Finnish electricity customers are the most active

A survey recently conducted in the Nordic countries shows that most household customers know that they can switch electricity supplier. At the same time, the survey shows that many customers are inactive. The main reason for inactivity is often that the saving potential is considered too small.

Below are some of the findings from the web survey conducted in September 2018 among a representative sample of 6,000 Nordic electricity customers; 1,500 respondents from Denmark, Finland, Norway and Sweden. All respondents participate in the decision-making regarding the electricity contract in their household.

The survey shows that 26 per cent of electricity customers have been active and signed an electricity contract in the past year. On top of that, 16 per cent have compared contracts in the past year without switching and are so-called aware customers. 58 per cent have neither switched nor compared contracts in the past year or more, and are, hence, considered ‘inactive’ customers.

The share of active customers is highest in Finland. Norway and Finland have the highest shares of aware customers. The Danish customers are the most inactive ones.

Amongst those that have neither signed nor compared electricity contracts the last year (so-called inactive customers), the most common reasons given for not switching/comparing are satisfaction with current contract and small financial gains.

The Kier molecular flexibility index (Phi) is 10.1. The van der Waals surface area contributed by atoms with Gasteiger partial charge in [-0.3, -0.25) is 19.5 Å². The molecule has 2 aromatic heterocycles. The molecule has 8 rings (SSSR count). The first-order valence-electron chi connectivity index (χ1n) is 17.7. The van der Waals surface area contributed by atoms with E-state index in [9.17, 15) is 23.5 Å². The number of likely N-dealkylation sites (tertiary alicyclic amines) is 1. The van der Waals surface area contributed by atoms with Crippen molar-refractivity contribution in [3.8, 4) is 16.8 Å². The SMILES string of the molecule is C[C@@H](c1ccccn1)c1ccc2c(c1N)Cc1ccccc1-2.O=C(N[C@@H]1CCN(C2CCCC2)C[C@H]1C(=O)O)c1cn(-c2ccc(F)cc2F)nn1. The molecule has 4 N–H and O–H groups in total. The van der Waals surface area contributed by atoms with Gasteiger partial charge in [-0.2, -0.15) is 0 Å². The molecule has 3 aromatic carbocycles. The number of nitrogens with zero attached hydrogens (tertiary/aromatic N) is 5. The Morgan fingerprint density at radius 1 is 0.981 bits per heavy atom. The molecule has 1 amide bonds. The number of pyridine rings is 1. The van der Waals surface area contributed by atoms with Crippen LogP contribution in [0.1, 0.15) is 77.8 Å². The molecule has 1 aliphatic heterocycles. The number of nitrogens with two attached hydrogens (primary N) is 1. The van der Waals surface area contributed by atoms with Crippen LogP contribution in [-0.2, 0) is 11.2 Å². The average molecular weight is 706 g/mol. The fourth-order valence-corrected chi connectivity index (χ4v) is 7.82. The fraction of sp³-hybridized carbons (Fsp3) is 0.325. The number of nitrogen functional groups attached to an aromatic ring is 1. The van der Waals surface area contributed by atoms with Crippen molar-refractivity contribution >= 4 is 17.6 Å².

All in all, Danish customers differ from the other Nordic customers. They use less electricity; have a lower level of activity in the electricity market; have less knowledge both of terms of contracts, the market players and price comparison tools; they also have less confidence in the electricity market. Finnish and Swedish customers are similar when it comes to consumption, activity level and reasons for (not) switching/comparing contracts. Norwegian customers stand out, with a much higher consumption of electricity, compared to others. In addition, Norwegian customers find the switching process somewhat easier than the other customers in the survey.